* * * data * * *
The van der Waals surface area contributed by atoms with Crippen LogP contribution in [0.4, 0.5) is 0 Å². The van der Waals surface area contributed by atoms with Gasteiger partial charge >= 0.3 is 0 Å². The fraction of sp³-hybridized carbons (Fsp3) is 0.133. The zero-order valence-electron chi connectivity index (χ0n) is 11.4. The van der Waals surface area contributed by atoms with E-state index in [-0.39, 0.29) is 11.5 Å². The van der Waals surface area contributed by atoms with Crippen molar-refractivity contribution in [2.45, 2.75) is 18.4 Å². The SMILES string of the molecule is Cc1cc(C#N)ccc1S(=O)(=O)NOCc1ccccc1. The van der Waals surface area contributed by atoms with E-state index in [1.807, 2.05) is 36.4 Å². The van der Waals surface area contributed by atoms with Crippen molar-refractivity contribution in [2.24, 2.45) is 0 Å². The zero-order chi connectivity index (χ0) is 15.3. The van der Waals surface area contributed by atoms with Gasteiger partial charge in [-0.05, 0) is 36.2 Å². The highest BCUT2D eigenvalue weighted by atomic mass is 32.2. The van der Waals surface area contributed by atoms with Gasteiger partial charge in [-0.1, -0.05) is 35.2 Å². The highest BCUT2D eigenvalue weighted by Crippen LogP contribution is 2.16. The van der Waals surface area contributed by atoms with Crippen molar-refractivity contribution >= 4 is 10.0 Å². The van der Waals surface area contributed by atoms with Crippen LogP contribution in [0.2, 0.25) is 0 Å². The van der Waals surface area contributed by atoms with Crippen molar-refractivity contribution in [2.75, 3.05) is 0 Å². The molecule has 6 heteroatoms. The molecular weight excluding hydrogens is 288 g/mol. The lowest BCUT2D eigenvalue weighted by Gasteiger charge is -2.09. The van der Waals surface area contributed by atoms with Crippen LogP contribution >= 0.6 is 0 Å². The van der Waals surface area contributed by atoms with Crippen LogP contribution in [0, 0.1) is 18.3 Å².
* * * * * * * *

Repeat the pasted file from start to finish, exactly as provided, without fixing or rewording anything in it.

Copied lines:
The van der Waals surface area contributed by atoms with Crippen LogP contribution in [0.4, 0.5) is 0 Å². The van der Waals surface area contributed by atoms with Gasteiger partial charge >= 0.3 is 0 Å². The fraction of sp³-hybridized carbons (Fsp3) is 0.133. The zero-order valence-electron chi connectivity index (χ0n) is 11.4. The van der Waals surface area contributed by atoms with E-state index in [-0.39, 0.29) is 11.5 Å². The van der Waals surface area contributed by atoms with Crippen molar-refractivity contribution in [2.45, 2.75) is 18.4 Å². The SMILES string of the molecule is Cc1cc(C#N)ccc1S(=O)(=O)NOCc1ccccc1. The van der Waals surface area contributed by atoms with E-state index in [1.807, 2.05) is 36.4 Å². The van der Waals surface area contributed by atoms with Crippen molar-refractivity contribution in [2.24, 2.45) is 0 Å². The zero-order chi connectivity index (χ0) is 15.3. The van der Waals surface area contributed by atoms with Gasteiger partial charge in [-0.05, 0) is 36.2 Å². The highest BCUT2D eigenvalue weighted by atomic mass is 32.2. The van der Waals surface area contributed by atoms with Gasteiger partial charge in [-0.1, -0.05) is 35.2 Å². The highest BCUT2D eigenvalue weighted by Crippen LogP contribution is 2.16. The van der Waals surface area contributed by atoms with Crippen molar-refractivity contribution >= 4 is 10.0 Å². The van der Waals surface area contributed by atoms with Crippen LogP contribution in [0.2, 0.25) is 0 Å². The van der Waals surface area contributed by atoms with Crippen molar-refractivity contribution in [2.75, 3.05) is 0 Å². The molecule has 6 heteroatoms. The molecular weight excluding hydrogens is 288 g/mol. The lowest BCUT2D eigenvalue weighted by Gasteiger charge is -2.09. The van der Waals surface area contributed by atoms with Crippen LogP contribution >= 0.6 is 0 Å². The van der Waals surface area contributed by atoms with Crippen LogP contribution in [0, 0.1) is 18.3 Å².